The bulk lead really excellent lives in monasteries, which are centres of education and poor-relief; while others go out to visit the poor as Gurus or teachers.
The Sikh religion did not reach this full development at once, nor was the first of the gurus even the first to feel dissatisfaction with the existing order of things.
This doctrine of philosophic quietism was common to his successors, until in the time of the sixth guru, Har Govind, it was found necessary to support the separate existence of Sikhism by force of arms, and this led to the militant and political development of the tenth and most powerful of the gurus, Govind Singh.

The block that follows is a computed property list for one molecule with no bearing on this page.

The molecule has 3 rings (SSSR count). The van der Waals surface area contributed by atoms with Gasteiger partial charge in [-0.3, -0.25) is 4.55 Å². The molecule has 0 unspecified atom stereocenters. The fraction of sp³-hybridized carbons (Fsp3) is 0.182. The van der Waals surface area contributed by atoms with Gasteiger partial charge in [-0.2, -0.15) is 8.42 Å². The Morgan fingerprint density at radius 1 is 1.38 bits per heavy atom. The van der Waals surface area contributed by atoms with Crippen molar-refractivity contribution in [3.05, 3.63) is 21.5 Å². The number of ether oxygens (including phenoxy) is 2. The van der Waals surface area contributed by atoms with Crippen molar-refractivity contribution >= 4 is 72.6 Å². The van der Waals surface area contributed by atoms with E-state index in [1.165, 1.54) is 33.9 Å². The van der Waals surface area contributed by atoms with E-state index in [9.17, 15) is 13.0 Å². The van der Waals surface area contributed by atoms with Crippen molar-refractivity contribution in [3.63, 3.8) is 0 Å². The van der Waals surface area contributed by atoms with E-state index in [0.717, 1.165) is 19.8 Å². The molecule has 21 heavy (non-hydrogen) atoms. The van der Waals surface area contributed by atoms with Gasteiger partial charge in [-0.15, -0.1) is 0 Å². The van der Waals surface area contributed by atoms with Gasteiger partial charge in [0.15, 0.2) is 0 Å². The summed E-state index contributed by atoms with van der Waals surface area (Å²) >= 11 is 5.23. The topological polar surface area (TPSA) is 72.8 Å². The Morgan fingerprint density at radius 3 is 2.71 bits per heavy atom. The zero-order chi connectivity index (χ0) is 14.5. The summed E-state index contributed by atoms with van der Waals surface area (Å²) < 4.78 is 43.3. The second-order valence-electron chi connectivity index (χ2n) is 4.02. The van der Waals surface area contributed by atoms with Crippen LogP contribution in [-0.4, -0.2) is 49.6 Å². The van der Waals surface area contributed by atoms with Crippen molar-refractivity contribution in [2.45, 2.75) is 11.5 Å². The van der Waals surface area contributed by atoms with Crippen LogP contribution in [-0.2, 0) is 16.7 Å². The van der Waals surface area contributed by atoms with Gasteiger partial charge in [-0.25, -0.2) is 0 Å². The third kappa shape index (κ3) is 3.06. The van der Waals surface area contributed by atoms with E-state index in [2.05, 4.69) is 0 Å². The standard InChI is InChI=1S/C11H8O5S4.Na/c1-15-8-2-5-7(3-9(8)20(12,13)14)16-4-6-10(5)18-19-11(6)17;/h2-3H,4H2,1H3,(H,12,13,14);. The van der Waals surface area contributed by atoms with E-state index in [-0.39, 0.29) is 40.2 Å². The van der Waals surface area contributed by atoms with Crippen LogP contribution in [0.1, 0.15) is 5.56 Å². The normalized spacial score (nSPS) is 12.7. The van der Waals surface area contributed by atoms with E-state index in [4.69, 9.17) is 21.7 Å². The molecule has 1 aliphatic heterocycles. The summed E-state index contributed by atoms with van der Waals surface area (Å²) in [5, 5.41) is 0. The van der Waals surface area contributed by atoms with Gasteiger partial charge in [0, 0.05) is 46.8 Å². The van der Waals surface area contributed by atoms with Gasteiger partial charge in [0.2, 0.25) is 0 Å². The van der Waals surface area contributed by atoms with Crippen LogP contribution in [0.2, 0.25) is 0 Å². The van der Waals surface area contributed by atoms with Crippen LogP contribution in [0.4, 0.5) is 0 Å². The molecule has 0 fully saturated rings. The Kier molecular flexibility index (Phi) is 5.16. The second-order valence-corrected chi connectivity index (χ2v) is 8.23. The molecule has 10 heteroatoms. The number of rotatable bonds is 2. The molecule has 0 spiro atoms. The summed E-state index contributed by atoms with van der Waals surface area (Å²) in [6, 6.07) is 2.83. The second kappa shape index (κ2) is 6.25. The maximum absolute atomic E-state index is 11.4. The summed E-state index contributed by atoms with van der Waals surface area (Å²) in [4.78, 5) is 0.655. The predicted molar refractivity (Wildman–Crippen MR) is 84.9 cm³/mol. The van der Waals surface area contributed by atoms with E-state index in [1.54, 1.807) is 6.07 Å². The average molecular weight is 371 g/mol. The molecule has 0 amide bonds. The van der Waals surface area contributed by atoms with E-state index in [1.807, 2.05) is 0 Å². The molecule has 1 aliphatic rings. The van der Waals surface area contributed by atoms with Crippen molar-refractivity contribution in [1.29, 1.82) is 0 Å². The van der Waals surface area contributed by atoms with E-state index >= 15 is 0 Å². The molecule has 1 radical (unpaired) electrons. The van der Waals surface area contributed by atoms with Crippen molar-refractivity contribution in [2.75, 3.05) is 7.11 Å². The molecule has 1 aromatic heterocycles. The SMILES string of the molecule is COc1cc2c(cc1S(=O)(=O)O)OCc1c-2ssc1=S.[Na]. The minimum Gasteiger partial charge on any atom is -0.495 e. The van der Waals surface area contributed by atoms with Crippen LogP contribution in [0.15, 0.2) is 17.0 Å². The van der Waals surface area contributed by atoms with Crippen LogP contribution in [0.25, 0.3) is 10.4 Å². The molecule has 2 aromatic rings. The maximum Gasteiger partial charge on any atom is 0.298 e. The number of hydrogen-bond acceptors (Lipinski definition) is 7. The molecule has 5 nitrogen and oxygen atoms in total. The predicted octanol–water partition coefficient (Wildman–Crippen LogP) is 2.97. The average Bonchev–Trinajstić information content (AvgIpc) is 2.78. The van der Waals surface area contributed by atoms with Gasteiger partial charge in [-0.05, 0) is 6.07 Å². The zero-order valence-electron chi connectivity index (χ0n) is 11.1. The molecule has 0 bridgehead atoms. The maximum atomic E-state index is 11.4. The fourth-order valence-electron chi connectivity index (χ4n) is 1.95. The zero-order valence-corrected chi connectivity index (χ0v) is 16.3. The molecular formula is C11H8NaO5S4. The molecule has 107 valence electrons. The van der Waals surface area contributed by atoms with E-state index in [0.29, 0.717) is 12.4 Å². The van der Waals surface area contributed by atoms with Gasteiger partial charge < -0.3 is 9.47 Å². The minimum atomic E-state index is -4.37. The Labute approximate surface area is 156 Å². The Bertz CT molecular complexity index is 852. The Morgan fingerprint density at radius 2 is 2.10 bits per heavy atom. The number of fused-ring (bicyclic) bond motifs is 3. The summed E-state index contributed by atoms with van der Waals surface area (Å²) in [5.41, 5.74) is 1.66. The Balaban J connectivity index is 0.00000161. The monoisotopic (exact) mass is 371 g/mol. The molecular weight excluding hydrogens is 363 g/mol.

The first four gurus led simple ascetic lives and were regardless of wordly affairs.
There may first be mentioned the zealots such as the Akalis, who, though generally quite illiterate, aim at observing the injunctions of Sikhism Guru Govind Singh; secondly, the true Sikhs or Singhs who observe his ordinances, such as the prohibi tions of cutting the hair and the use of tobacco; and, thirdly, those Sikhs who while professing devotion to the tenets of the gurus are almost indistinguishable from ordinary Hindus.